Gaze upon a city street, and the sight of its cups may prove even more ubiquitous than that of its stores. When millions of people worldwide think of good coffee, they think of Starbucks
Starbucks' 12,000 current locations affirm its reputation for blanketing the landscape with caffeinated bliss. While the company has stated its belief that the world could support 30,000 stores, Chairman Howard Schultz recently said in a television interview that he believes even that number will prove too meager.
It's not just that Starbucks plans one (or maybe more) stores in your neighborhood, in all likelihood. The company also has aggressive international plans in huge international markets like China. And its foray into such promising markets gives investors good reason to remain jazzed about this company's growth prospects, and convinced that the good times will continue for quite a while yet.
Starbucks may have plenty of competition -- Caribou
Forget about the low end putting too much of a squeeze on Starbucks either. Sure, McDonald's
Living the lifestyle
Of course, the idea that Starbucks is a mere coffee company, with no competitive advantage other than its brand, is a far too simplified view. It's more about Starbucks' "third place" mentality than its simple coffee-slinging. Starbucks makes its customers feel good about frequenting its stores, which often act as a relaxing oasis from the outside world. It provides health care and stock plans for its employees, and stewards socially responsible initiatives. Witness its environmentally friendly packaging and its acquisition of Ethos Water, which donates some proceeds to help provide clean water in Third World countries.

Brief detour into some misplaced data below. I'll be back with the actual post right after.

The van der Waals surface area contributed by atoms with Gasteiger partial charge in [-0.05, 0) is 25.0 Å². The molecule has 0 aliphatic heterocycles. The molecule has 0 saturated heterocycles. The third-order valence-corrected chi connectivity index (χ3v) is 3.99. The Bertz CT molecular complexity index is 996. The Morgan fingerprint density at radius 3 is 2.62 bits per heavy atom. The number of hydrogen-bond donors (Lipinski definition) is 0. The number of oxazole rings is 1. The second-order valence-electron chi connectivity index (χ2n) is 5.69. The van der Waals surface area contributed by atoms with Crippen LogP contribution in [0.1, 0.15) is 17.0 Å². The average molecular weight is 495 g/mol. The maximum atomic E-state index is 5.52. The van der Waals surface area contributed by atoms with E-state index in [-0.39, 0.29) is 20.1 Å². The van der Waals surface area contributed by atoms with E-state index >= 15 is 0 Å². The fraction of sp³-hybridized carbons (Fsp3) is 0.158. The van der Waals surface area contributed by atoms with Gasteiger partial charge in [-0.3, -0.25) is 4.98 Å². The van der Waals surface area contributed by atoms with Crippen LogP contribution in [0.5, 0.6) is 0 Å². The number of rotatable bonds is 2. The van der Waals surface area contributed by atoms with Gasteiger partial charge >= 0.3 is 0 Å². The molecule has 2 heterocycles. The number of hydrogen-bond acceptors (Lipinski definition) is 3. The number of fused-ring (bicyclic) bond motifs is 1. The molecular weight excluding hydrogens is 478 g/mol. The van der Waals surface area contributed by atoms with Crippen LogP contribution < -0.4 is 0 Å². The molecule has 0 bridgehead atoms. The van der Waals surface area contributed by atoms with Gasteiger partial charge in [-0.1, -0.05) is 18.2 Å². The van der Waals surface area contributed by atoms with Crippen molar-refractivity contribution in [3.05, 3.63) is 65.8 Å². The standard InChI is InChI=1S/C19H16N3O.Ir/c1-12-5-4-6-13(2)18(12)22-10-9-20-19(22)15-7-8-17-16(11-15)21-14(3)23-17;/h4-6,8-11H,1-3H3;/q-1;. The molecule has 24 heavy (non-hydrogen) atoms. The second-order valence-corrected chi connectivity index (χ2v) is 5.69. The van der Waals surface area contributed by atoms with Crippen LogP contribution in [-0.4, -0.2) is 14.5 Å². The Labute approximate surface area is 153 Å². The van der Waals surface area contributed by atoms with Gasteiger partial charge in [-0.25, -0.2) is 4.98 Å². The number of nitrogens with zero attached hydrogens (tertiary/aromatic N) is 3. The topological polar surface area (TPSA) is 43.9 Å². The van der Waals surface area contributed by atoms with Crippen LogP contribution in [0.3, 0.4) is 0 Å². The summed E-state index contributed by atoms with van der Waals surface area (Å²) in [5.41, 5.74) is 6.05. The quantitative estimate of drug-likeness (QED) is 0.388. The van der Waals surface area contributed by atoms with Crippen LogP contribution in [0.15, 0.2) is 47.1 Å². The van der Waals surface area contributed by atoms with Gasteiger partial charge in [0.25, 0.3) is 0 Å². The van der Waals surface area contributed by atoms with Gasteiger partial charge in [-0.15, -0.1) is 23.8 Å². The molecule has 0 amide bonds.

The "third place" mentality also fosters Starbucks' increasing forays into other products that fit perfectly into coffee culture. Its musical offerings have been well-received. Although its co-marketing of Lions Gate's
Although Starbucks is obviously at the very beginning of its foray into media distribution, it's arguable that with its carefully picked content, all of which seems to fit perfectly into its brand, the company's poised to become an important tastemaker, helping its aspirational branding by appealing to the carefully picked few rather than the overwhelming plenty available elsewhere. Starbucks was the tastemaker in coffee, and it seems logical that Starbucks can become a tastemaker in carefully chosen media offerings as well, increasing its sales while bolstering its brand.
Although investors currently seem to be worrying whether Starbucks can keep up its heady growth, the company's recent decision to increase prices shows that Starbucks has no fears. (The company arguably wouldn't take such a chance if it feared alienating its customers.) Pricey premium coffee has always been Starbucks' brand differentiator -- Starbucks is an affordable luxury, and if it has always charged a premium, that may very well help explain why it's always been viewed as coffee's cremede la creme.
Starbucks has numerous strategies that should help it continue to provide the double-digit increases in earnings and sales investors have come to expect. Wall Street bears have underestimated Starbucks before, and it seems likely that they're doing so once again.